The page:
Open Arms

Photo by Steve Halama on Unsplash
In rehearsal last night, the concertmaster suggested to the strings that they play with a more open bow arm. I don’t know precisely what that phrase means to a string player – if it’s a technical term or more of a kinetic metaphor – but it immediately set my mind spinning.
When I am playing my best, I do feel open. I feel that there’s a lovely big halo of air around me, like the space surrounding me is part of the physical act. I feel spaciousness in my chest and softness in my elbows and I’m grounded through my chair or my feet but everything else is lifted and filled with air and space and ROOM. I have open arms.
This sensation – or the lack of it – stood out to me in my first Dreams and Visions performance last week. I have since listened back to the recording, and honestly things didn’t go all that badly – but I FELT bad in the moment. I started getting a lot of water in the instrument, I got flustered, and I got into my own head about it – and my usual expansive body awareness shrank to a little nub. Thinking back on it, I remember tightness and clumsiness in my fingers and hands. I remember my hands feeling cold while my face felt hot. And I remember tunnel-visioning into the music on the stand, not feeling free to share my work generously lest I lose my zone of safety, which was me and the stand and maybe my mouth and not much else.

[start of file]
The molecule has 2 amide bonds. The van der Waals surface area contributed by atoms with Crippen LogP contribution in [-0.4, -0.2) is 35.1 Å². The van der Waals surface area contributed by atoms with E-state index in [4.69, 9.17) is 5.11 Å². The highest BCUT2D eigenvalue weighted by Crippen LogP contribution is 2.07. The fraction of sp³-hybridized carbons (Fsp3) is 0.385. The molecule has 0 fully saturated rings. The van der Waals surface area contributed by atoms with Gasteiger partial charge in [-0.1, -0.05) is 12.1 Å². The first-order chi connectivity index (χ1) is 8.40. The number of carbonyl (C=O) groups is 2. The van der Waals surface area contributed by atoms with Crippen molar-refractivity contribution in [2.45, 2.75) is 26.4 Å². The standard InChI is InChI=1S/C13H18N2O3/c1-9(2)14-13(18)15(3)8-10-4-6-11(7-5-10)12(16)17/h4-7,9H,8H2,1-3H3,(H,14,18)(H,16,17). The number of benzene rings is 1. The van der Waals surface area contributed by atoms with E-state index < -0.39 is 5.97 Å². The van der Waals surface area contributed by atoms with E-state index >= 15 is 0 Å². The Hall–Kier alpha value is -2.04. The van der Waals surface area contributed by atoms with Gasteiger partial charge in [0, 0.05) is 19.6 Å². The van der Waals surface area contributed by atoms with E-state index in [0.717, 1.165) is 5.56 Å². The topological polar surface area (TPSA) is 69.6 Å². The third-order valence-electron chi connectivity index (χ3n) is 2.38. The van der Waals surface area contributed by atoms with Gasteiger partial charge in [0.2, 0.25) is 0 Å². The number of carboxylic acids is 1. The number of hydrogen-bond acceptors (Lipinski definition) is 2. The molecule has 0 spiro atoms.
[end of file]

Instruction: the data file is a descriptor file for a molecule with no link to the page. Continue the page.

Performance anxiety is not a big issue for me – I’m a calm and friendly performer as a rule. I expect that my future performances will return to a more normal zone and I’ll drop back into my big airy oboe space. But I wonder if I could have used an Open Arms metaphor in the moment to find my way back to that space.
This is also a thing I’ve been thinking about with my students recently. They can get SO TIGHT in their bodies around the oboe, as though they are trying not to be seen. We’re leading into Solo and Ensemble contest this month, and I’m coaching PERFORMANCE PRACTICE all the time.
And so much of that practice is body awareness. I don’t have a formal way to talk about it – only a way to SHOW it. And that way is by OPENING my arms, OPENING the space around me, and inviting the audience in. Welcome, friends, to my music!
Open arms.

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